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Is there a way to find which line of code generated a MySQL statement in a Rails development log?

In order to do some performance optimization, I would like to find which part of my app is creating which MySQL queries. When I take a look at my log, I see hundres of queries flashing around on each web request I do, and I need to find out where they come from.

I'm thinking about adding some variables like ____FILE____ and ____LINE____ to the log output.

Is that possible?

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2 Answers 2

up vote 3 down vote accepted

https://github.com/lightyear/sql-logging gives you a backtrace for every SQL query plus a bunch of useful statistics.

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do u know where to get the plugin for rails 2.x, the svn repo named on their website seems to be down. –  Florian Eck Oct 4 '12 at 8:57
we use query_trace for Rails 2. github.com/ntalbott/query_trace –  Bryan Larsen Oct 4 '12 at 14:07
that did it!!!! thanks! –  Florian Eck Oct 4 '12 at 19:29
Unfortunately, I don't see this working in Rails 4.0. –  Paul Lynch May 6 at 14:43

You have a few options. None of these options will exactly give you a backtrace the same way you get Ruby backtraces on errors, but they will give you the tools and info you need to track down exactly where your SQL queries are coming from.

  1. Your typical Rails log entry will look something like this:

    Started GET "/login" for at Thu Sep 27 18:59:08 -0500 2012
      Processing by PublicController#index as HTML
      (40.9ms)  SELECT COUNT(*) FROM "studies" 
      (49.6ms)  SELECT COUNT(DISTINCT "activities"."whodiddit") FROM "activities" 
      (35.3ms)  SELECT COUNT(*) FROM "involvements" 

    I'm guessing this is where your hundreds of SQL queries are happening?

    Rendered partials/_faq.haml (6.1ms)
    Rendered public/index.html.haml within layouts/public (114.3ms)
    Completed 200 OK in 595ms (Views: 276.7ms | ActiveRecord: 151.6ms)

    So, at the top you've got the HTTP verb GET and the route (/login in my example), and the host from which it came. After that Rails tells you which controller+action gets triggered.

    Note: If you see a line that starts with Rendered... that's your view getting rendered. Any SQL queries that come after a render indicate that the SQL queries are being triggered in your view (e.g. outside your controller). Just a little thing to think about. Depending on what code your view is calling, the actual lines that trigger your SQL queries could be buried in helpers, models, or anywhere else the view code calls out to.

    Processing by PublicController#index as HTML

    The as HTML bit at the end tells you what format the request came in as, and therefore which view/format will probably be used in the response.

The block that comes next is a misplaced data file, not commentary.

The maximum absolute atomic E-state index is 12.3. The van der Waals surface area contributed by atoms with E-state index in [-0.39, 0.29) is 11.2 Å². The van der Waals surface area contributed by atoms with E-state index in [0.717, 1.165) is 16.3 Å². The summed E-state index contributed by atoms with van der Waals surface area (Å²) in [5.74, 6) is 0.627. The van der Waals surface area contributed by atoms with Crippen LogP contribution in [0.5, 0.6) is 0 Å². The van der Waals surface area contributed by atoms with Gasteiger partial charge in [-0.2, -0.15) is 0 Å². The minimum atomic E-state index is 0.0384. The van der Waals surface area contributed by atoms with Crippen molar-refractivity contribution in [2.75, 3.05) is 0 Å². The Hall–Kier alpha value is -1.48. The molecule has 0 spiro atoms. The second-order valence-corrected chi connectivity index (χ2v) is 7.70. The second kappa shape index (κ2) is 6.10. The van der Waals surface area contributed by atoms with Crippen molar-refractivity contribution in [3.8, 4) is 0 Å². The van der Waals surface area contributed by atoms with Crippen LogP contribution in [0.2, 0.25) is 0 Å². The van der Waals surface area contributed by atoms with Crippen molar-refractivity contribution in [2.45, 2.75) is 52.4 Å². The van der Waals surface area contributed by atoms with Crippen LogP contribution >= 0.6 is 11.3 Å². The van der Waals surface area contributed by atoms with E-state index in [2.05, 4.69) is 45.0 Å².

So, what this tells you, basically, is that the SQL queries were triggered either as part of the index action in the PublicController, or one of the views that that controller renders as a result of this action being triggered.

  2. If there's just too much to parse, you use debugger commands to stop the output at various points, and allow you to inspect what's going on. More on the debugger here.

  3. You can use Rails.logger.info "My info message" or Rails.logger.error "My error message" (depending on whether you want it in the default or error log, etc.) to output things directly in your app log.

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"the actual lines that trigger your SQL queries could be buried in helpers, models, or anywhere else the view code calls out to." what im trying to find out is, from which model oder helper etc.. exactly... Is it possible to find that out? from what module or class is that part of the log created? (40.9ms) SELECT COUNT() FROM "studies" (49.6ms) SELECT COUNT(DISTINCT "activities"."whodiddit") FROM "activities" (35.3ms) SELECT COUNT() FROM "involvements" –  Florian Eck Sep 28 '12 at 1:09
Could you post some code and parts of your log? Getting to the bottom of where the SQL queries are coming from isn't too hard just looking at the code, but I need you to post some actual code, or at least the associated log. All I can do with your current question is to give you general advice because your question is pretty generic in nature. –  jefflunt Sep 28 '12 at 1:33
From the log I posted, I can tell you that the SQL is happening in the controller (or one of the methods it calls), and not the view, simply because the SQL gets logged before the log line where the view is rendered. Figuring that out is mostly about understanding the flow of a Rails call. A request comes it, it's routed to a controller action, the action code is run, the views are rendered (which means the view and the embedded code in the view is executed), and that's pretty much it. The log is in chronological order of what gets executed when. –  jefflunt Sep 28 '12 at 1:33
You can put some log output lines around the areas where you think the SQL is getting run, and slowly narrow it down until you find the exact line where it's happening. It could also be that you're not eager loading when you could be, or something fairly straight forward like that. I need to see your log, however. –  jefflunt Sep 28 '12 at 1:36
ok, nice to know...:-) This should be helpful for my next steps, if i get stuck, i will post some examples. Thx –  Florian Eck Sep 28 '12 at 1:37

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